Nylabone: What inspired you to start the Growing Up Guide Pup series?
Amie: There was another person in our puppy-raising group that was a first-time raiser. She started a blog beginning a couple of weeks before they even got their puppy about how they were prepping the house and how they were going through their feelings of excitement. Every once in a while they would update their blog about how things were going with pictures and stuff. I thought, “Hey, that’s a really neat idea—I’m not a writer, but I’d love to document this next puppy.” So I asked Matt, who has a lot of talent with filmmaking. He kind of liked the idea and we got to talking, and he figured out a good way to do it.
Matt: It was our way to document what we’re doing. At the time, the economy tanked and business wasn’t going very good for me. I was just pretty much primarily freelancing, and it got to a point where I was getting tired of that. I wanted to do something I have a passion for and something we could do together, since we’re married. We weren’t sure if it would work out, but we thought we’d give it a go.
The format is working pretty amazingly, and for me it’s been inspiring to take the talent and experience that I have and apply it to something more meaningful. Amie is just a natural in front of the camera. We felt that we had something that we could give to society that would be a good thing, and at the same time maybe it would be something that we could…I don’t know, perhaps make a living with. Even at this point we’re still not sure of the future of what we’re doing.
The thing that is good is that we’ve rallied the whole entire community of visually impaired people, guide dog raisers, other service dogs—as well as communities that do other things, like canine companions and search and rescue—and they understand things that we work on and do that kind of transcend all working dog environments.
It’s been really awesome and we’re really excited to see where this can go. We’re picking up a little steam with the series, but it’s been a hard go. We don’t have the most popular content, it’s not full of nudity, profanity, or the “bling” that most of the other YouTube videos have that do so well. But I’m proud of that fact because, you know we’re doing something that can actually help humanity for the better. And it’s not an easy thing to come by. We also appreciate your support. We love Nylabone and you guys make our favorite toys for our dogs. And it really is sincerely true, we’re not just saying that!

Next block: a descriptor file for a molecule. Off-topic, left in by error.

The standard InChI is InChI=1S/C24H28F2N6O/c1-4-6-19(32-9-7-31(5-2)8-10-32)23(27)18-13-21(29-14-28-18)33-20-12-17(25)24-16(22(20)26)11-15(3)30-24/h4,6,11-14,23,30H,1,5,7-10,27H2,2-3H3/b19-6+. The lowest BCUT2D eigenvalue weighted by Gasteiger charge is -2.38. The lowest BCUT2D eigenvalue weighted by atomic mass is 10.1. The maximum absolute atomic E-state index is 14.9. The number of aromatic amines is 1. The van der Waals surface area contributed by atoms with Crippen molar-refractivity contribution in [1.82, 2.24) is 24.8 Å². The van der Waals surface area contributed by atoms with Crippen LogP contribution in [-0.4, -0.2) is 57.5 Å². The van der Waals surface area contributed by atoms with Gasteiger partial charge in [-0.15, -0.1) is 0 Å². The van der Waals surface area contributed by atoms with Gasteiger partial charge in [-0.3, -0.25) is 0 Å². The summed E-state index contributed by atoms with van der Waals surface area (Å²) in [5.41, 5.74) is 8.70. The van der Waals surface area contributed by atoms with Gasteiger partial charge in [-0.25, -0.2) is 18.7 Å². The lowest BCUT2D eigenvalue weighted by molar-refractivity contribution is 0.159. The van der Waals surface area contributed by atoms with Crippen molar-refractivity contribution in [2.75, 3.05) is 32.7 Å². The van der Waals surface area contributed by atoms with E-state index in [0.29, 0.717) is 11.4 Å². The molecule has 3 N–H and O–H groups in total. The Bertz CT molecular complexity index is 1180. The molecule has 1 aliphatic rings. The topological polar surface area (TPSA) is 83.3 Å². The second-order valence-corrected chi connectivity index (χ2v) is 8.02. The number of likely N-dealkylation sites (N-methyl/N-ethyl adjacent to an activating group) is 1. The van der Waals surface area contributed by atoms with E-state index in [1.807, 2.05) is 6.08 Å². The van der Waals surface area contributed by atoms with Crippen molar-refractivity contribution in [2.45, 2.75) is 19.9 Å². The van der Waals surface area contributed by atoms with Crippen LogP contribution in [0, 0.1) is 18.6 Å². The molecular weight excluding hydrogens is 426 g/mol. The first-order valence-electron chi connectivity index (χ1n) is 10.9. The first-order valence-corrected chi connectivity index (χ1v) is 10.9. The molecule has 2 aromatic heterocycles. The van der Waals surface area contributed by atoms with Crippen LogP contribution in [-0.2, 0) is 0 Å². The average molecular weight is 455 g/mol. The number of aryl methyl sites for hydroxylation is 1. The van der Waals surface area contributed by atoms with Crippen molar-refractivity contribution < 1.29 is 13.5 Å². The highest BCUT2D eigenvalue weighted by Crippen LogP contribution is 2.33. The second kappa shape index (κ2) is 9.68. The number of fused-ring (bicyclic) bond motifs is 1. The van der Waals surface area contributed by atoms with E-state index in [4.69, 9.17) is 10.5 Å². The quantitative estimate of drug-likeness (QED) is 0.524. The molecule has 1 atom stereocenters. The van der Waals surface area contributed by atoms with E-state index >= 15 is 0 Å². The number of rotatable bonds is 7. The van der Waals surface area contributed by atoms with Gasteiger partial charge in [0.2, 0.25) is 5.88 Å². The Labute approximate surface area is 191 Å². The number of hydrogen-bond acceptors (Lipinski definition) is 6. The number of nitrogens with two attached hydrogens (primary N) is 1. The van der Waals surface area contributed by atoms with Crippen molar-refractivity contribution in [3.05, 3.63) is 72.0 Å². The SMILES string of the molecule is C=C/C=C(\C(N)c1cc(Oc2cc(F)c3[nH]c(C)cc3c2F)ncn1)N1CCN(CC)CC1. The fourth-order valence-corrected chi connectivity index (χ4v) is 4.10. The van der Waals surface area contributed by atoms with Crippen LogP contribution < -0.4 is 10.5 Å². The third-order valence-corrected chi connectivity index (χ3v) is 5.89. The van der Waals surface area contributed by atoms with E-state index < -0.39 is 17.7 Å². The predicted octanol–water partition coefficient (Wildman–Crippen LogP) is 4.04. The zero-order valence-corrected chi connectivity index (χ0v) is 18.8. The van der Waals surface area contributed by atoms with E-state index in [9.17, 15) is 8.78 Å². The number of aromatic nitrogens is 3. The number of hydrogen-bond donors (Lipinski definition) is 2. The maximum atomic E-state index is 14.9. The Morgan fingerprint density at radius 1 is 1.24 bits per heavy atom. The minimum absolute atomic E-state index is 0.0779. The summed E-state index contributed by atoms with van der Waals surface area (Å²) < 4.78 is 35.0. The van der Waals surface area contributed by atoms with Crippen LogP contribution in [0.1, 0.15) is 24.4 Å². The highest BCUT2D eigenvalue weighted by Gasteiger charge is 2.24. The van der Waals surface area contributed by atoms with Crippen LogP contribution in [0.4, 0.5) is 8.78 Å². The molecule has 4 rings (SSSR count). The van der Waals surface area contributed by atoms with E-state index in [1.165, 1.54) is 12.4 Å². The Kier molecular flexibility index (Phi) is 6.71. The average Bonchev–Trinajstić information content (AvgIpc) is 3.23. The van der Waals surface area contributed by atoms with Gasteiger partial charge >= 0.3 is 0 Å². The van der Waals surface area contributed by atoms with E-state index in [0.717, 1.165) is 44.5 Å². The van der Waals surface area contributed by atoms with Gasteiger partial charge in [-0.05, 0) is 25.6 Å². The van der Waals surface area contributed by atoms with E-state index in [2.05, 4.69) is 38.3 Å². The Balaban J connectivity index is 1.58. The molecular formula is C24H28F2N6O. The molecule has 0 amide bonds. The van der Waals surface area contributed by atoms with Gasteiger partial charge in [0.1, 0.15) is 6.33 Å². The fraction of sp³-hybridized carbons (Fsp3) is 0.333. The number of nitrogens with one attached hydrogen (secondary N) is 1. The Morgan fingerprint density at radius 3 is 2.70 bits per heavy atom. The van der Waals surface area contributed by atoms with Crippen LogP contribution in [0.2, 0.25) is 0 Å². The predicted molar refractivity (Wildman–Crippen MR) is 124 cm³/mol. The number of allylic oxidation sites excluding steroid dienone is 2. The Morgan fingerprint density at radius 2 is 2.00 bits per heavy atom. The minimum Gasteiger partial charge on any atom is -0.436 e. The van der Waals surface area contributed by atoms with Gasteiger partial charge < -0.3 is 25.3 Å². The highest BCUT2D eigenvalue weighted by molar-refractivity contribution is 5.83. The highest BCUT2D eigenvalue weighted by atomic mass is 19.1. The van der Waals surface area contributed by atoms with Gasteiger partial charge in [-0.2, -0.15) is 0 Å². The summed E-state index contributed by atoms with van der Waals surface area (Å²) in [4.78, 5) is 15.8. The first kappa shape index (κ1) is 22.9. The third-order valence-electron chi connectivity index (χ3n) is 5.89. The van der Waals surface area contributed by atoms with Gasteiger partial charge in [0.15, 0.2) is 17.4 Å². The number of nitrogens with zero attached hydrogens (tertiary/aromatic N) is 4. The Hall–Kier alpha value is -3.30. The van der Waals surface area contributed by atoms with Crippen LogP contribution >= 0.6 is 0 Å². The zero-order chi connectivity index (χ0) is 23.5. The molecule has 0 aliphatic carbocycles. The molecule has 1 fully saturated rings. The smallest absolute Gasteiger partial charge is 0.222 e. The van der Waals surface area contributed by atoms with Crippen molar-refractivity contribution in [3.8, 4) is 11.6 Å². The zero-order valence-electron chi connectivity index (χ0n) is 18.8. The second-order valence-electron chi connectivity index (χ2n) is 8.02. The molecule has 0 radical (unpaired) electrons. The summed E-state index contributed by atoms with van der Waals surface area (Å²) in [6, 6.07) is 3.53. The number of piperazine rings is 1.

Amie: It really is one of the only things that Eli can’t gnaw right through.
Nylabone: Are you going to get another puppy after Ricki?
Amie: When we returned our first dog we knew it was going to hit us hard, so we picked up a new puppy the same day. But since we’ve kept Eli and have a permanent dog in the household, we’ve been taking little breaks in between puppies. I’m not quite sure what we’re going to do yet, if we’re going to try to get a new dog when Ricki leaves us right away or if we’re going to take a little break.
But we’re definitely doing another puppy after Ricki, and we’re hoping to work our way through her issues. We’ve got a few weeks left, and we haven’t given up. She’s just a really good dog, and it’s definitely going to be hard to transition to a new puppy, but that would be a great thing to show in the new episode—what we do go through transitioning. We’re all used to the dog that we can trust in the house, that’s totally potty trained, and that we can take anywhere. Then we go back to the very beginning of the puppy, probably crying in the crate and having accidents. It changes your everyday lifestyle when you bring in that brand new puppy, because you can’t do everything with it, especially after you’ve gotten into a habit with the last dog once it’s reached Ricki’s age. You kind of get into a groove, and then it starts all over again.